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Exploring the social media … one user at the time .

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    Five strategies for weathering the ups and downs.



    from HBR.org http://j.mp/2VTTKwv
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    A study tracked how well it corresponded with customer behavior.



    from HBR.org http://j.mp/31rWimy
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    A few key obstacles and how to overcome them.



    from HBR.org http://j.mp/31nBIUt
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    Results from a study of 1,350 companies.



    from HBR.org http://j.mp/2MrrL3R
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    Focus on the everyday choices that add up.



    from HBR.org http://j.mp/31DiHO1
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    It puts a premium on customer experience, but undervalues strategic thinking.



    from HBR.org http://j.mp/35ShS7i
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    Anxiety and stress can have detrimental effects on your physical health — which can affect your job and your career path.

    In this episode, host Morra Aarons-Mele speaks with Jason Miller, the director of the Leadership Academy at OhioHealth. Miller, whose work specializes in awakening joy, purpose, and meaning in work, had always driven himself very hard. He was the first in his family to go to college, followed by becoming a senior executive at a global company. But then Miller found himself in the ER, convinced he was having a heart attack and realized he needed to make some major changes (and no, he didn’t Eat, Pray, Love). Morra also shares her own story of a recent panic attack that left her hospitalized.

    Plus, Dr. David Barlow, a pioneer in the field of treating stress, discusses strategies for coping with anxiety, stress, and phobias, and how to “right size” your problems — while admitting anxiety isn’t necessarily a bad thing.



    from HBR.org http://j.mp/33UAKRj
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    Sometimes technical skills aren’t the most important thing.



    from HBR.org http://j.mp/2MXyXE5
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    Starting one because of FOMO is never a good idea.



    from HBR.org http://j.mp/2MV4aYw
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    Sponsor content from Trusaic.



    from HBR.org http://j.mp/2Bxm2n3
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    Building relationships that benefit our careers isn’t about exchanging business cards at work events; it’s about getting to know people we can learn from. We discuss how to develop a strong network and what the very best women networkers do. Guest: Inga Carboni. Our theme music is Matt Hill’s “City In Motion,” provided by Audio Network.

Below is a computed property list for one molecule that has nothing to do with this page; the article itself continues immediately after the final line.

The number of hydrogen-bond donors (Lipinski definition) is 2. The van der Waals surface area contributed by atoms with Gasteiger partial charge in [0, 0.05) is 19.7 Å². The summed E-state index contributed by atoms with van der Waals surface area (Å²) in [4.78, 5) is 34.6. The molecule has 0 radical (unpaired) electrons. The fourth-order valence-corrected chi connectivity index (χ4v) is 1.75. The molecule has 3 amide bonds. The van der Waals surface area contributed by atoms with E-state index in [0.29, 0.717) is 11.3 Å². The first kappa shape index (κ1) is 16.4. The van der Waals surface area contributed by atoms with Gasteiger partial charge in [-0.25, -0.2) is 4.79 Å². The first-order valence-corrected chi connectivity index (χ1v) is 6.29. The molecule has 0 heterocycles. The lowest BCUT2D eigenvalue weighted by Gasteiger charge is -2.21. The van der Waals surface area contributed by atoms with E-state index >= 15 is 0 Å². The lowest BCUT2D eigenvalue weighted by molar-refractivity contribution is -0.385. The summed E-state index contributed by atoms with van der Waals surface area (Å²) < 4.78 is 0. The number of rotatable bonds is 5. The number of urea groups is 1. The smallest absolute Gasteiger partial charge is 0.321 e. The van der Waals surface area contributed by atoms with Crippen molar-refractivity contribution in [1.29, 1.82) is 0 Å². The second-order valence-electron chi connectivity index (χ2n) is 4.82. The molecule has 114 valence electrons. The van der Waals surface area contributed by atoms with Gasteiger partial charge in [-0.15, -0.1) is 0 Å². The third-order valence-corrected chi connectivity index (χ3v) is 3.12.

from HBR.org http://j.mp/2pEsZjz
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    More data isn’t always helpful.



    from HBR.org http://j.mp/35VY3vA
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    Show people how their work impacts others.



    from HBR.org http://j.mp/2W1JrpY
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    They’re good at building ties to the local community.



    from HBR.org http://j.mp/3612llJ
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    Scott Young, who gained fame for teaching himself the four-year MIT computer science curriculum in just 12 months, says that the type of fast, focused learning he employed is possible for all of us — whether we want to master coding, become fluent in a foreign language, or excel at public speaking. And, in a dynamic, fast-paced business environment that leaves so many of us strapped for time and struggling to keep up, he believes that the ability to quickly develop new knowledge and skills will be a tremendous asset. After researching best practices and experimenting on his own, he has developed a set of principles that any of us can follow to become “ultralearners.” Young is the author of the book “Ultralearning: Master Hard Skills, Outsmart the Competition, and Accelerate Your Career.”



    from HBR.org http://j.mp/2P9pCM7
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    First understand your patients and their community.



    from HBR.org http://j.mp/2N88OCq
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    Your audience will make up their minds about you in seconds.



    from HBR.org http://j.mp/2N565JZ
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    Fears of forced technology transfer are overblown.



    from HBR.org http://j.mp/2ME6ynE
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    Youngme, Felix and Mihir try to make sense of the firestorm sparked by the NBA’s clash with China. They also debate the merits of a wealth tax of the kind proposed by Elizabeth Warren and Bernie Sanders.



    from HBR.org http://j.mp/2P9xU6J
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  • 10/23/19--06:28: AI and the Future of Warfare
  • Peace is fragile, especially when anyone can use open source technology to build a weapon to inflict harm, online and offline. General Sir Richard Barrons, former Commander of the UK’s Joint Forces Command, makes the case to Azeem Azhar that, as the definition of warfare is changing, we all need to take a more active role in stewarding peace.



    from HBR.org http://j.mp/2Pj1vdM
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